The-you're-on-scholarship-at-a-prestigious-university-and-that's-a-privilege way of thinking has been the NCAA's saving grace for almost three decades now, but that way of thinking is dying. The NCAA will lose it's control over D-1 football soon, probably in less than a decade. When that happens, D-1 men's and women's basketball will follow. News flash, folks - over 90% of the NCAA's revenue is generated by men's and women's basketball (D-1). The NCAA simply cannot pay its bills if the D-1 member schools decide to break away.

Times are a-changing. As 741hawk said above, the major schools are going to break away eventually. Remember during conference realignment when the NCAA just sat on the sidelines while schools shifted all over the country. They were powerless to do anything. The presidents, ADs and conference commissioners knew that then, and everyone else recognizes it now. The SEC, Big 10, ACC, Big 12, Pac-12 and Notre Dame will probably break away to form a new structure regulated by the conference commissioners (similar to the way the BCS was/ is, but in all sports). And when that happens, players will get paid.

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REHawk 8 months, 1 week ago

This is the kind of news which leads to investigations. If, indeed, someone clocking dollars or reduced tuition while working for Kansas Athletics actually was involved in posting these sale items, then it is time for Marchiony and Co. to rattle some cages bigtime. The last thing we need is for Andrew Wiggins to be forced to sit out a nine game suspension, a la J. Selby. Although Andrew might be completely innocent or unaware of the situation, his name is likely to be linked to the case of Johnny Manziel; and the perception by some sportsfans will turn negative in a heartbeat.

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orbiter 8 months, 1 week ago

"Before anyone brings up the video game issue, if given the option of having your likeness (not your name, but just your likeness) in a video game but you didn't get paid for it, versus not having your likeness in a game, what would you choose?"

--Ridiculous. Bragging rights as payment? Seriously? Who do you work for? EA or the NCAA? Or have you just never wanted or worked for anything?

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jhawkrulz 8 months, 1 week ago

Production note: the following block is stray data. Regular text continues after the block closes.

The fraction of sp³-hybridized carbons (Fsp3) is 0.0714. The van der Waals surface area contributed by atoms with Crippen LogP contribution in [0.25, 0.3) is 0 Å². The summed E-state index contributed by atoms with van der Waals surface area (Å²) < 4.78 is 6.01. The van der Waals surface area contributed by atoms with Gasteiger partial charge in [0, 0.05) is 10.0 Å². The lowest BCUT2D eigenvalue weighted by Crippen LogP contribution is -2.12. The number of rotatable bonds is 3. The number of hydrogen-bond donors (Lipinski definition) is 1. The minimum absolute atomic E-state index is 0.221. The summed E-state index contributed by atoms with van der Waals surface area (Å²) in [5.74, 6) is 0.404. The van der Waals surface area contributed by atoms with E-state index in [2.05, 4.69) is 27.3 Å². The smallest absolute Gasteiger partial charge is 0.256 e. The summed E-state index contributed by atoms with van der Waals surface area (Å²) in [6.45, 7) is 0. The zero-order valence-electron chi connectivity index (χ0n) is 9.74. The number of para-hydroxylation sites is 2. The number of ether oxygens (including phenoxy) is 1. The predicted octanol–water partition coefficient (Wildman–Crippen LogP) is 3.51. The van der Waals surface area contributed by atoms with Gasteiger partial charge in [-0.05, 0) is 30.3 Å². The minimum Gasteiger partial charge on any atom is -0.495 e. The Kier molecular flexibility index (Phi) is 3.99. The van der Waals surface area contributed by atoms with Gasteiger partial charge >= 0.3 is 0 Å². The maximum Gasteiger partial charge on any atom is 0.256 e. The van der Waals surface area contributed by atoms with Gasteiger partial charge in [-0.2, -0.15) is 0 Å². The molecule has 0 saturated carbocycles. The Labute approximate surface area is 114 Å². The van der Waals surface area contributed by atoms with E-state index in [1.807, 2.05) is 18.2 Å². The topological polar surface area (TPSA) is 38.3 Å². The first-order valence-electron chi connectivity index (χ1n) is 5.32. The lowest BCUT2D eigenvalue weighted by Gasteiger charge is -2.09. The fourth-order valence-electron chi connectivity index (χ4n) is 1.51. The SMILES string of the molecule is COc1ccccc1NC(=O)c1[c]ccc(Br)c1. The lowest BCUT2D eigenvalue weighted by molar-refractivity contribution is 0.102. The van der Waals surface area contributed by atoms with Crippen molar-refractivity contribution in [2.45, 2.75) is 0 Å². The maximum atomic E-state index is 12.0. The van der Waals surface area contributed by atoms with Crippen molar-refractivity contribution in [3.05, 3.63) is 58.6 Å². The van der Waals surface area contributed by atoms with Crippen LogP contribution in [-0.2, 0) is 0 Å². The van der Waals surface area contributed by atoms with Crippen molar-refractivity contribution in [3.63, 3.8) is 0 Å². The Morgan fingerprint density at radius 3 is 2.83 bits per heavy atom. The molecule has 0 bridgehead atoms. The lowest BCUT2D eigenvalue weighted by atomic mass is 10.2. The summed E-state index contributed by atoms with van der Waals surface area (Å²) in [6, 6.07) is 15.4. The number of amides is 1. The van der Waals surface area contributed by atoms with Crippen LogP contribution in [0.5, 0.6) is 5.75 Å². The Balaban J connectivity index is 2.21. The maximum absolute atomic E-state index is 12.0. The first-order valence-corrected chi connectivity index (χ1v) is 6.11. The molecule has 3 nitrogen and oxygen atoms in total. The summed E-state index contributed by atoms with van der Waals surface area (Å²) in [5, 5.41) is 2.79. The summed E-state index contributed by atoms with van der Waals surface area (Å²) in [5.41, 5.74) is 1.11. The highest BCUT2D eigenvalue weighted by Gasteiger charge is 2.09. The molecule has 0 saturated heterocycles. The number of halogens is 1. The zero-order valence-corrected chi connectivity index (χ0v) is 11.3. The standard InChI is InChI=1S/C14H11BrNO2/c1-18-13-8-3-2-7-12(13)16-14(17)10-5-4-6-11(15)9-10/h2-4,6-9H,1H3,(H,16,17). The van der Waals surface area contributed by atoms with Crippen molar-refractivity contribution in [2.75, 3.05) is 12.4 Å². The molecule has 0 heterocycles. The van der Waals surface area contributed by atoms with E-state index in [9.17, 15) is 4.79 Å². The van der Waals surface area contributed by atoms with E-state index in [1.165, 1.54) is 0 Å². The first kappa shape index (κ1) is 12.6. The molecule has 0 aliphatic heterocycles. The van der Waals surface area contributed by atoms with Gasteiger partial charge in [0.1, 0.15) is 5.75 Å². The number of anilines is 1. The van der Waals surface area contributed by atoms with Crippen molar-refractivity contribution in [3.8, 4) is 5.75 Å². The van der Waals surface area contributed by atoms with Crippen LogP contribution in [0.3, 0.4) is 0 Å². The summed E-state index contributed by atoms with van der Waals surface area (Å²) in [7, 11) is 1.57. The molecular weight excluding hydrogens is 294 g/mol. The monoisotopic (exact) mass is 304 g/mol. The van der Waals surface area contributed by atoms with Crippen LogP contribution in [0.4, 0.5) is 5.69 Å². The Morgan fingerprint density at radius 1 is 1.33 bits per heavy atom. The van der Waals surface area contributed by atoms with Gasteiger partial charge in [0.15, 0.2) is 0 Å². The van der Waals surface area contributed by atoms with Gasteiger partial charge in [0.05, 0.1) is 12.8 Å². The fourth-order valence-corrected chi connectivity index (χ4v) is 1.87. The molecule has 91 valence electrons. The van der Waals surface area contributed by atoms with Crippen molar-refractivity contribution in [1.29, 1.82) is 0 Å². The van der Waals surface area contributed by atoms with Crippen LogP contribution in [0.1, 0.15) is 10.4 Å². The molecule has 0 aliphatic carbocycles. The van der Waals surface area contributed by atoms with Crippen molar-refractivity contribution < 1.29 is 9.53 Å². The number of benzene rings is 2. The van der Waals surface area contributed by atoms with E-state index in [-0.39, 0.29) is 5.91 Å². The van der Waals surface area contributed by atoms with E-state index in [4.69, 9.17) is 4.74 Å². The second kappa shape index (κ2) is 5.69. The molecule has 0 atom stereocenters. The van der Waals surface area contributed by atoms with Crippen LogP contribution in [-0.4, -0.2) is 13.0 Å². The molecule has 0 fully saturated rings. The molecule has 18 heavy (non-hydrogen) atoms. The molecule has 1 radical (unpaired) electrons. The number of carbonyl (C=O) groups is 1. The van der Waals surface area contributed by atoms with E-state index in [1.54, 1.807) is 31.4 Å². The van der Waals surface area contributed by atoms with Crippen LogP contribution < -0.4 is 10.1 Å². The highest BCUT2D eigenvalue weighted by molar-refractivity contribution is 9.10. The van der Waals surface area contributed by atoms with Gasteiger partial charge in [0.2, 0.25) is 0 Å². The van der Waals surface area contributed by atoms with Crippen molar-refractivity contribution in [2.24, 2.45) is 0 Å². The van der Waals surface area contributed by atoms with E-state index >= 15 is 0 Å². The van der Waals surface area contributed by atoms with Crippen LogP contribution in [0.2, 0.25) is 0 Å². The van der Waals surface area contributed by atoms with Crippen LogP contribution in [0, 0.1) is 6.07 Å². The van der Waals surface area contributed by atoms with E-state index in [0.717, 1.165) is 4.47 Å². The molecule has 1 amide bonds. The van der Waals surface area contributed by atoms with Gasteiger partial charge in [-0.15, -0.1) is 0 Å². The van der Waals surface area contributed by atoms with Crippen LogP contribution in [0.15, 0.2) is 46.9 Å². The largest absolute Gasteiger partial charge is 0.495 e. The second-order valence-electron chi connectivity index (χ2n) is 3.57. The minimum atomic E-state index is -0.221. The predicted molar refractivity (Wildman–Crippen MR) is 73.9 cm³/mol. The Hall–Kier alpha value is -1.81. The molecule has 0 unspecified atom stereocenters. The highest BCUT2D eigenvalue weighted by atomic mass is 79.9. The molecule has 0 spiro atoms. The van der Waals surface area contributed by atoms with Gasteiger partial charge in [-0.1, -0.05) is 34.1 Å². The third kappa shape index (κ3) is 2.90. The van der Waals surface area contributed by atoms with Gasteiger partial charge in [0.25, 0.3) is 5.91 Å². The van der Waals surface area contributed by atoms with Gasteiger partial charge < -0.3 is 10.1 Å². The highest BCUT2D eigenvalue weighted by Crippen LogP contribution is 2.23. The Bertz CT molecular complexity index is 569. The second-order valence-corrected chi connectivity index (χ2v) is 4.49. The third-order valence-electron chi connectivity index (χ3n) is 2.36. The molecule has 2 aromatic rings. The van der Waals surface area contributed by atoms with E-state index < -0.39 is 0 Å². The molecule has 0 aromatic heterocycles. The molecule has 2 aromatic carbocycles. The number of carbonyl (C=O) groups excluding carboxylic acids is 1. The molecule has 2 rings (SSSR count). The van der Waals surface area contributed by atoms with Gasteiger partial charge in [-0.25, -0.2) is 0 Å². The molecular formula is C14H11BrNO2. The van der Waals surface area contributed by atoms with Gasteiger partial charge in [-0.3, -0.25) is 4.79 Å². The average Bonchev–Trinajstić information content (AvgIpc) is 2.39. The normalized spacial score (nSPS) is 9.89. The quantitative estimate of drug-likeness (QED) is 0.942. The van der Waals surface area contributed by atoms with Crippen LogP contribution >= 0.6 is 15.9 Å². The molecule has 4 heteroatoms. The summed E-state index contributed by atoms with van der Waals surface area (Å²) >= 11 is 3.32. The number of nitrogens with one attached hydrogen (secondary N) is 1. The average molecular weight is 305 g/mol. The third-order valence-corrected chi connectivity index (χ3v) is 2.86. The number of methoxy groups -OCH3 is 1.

If you buy that I've got some ocean front property in let's go with Kansas to prevent from infringing on a copyright.

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Ron Prichard 8 months, 1 week ago

Before anyone brings up the video game issue, if given the option of having your likeness (not your name, but just your likeness) in a video game but you didn't get paid for it, versus not having your likeness in a game, what would you choose? Kids think--and rightfully so--that it is cool to have a video game that is played worldwide have a character in it that represents their likeness. "So what if I'm not getting paid, I'm in a video game, bro!" Talk about bragging rights with your buddies later in life. There are very few of us on this message board that would say no to that even if we didn't get paid one cent.

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matthew2600 8 months, 1 week ago

I got a line on Jon Voight's car.

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Steve Jacob 8 months, 1 week ago

Read is the NCAA was a business, it's net growth since 1980 is 8% a year, better then McDonald's. The NCAA will soon lose in court and start paying players, and all hell will break lose.

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actorman 8 months, 1 week ago

"... each year millions of dollars are spent by fans and collectors to gather autographs, equipment and other memorable mementos from some of their favorite athletes."

Yeah, but how much is spent on memorabilia from athletes OTHER than Johnny Manziel?

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Ralster Jayhawk 8 months, 1 week ago

If he needed cash money, he would have signed with Kentucky and WorldWideWe$ (just jokin', no slam on Kentucky, just the public perceptions...)...Hey, Wiggins is a class kid, who will be signing the #1 pick contract in less than 1 year...lets hope he has the type of season that everybody hopes for him.

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Suzi Marshall 8 months, 1 week ago

I've alway felt bad for the players with regards to this sort of thing. Everybody but the players themselves can make some money. Why can't a "tip jar" be set up for the players to split up when they do those autograph sessons?

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Jim Erickson 8 months, 1 week ago

If he needs some cash for autographs, I know a guy...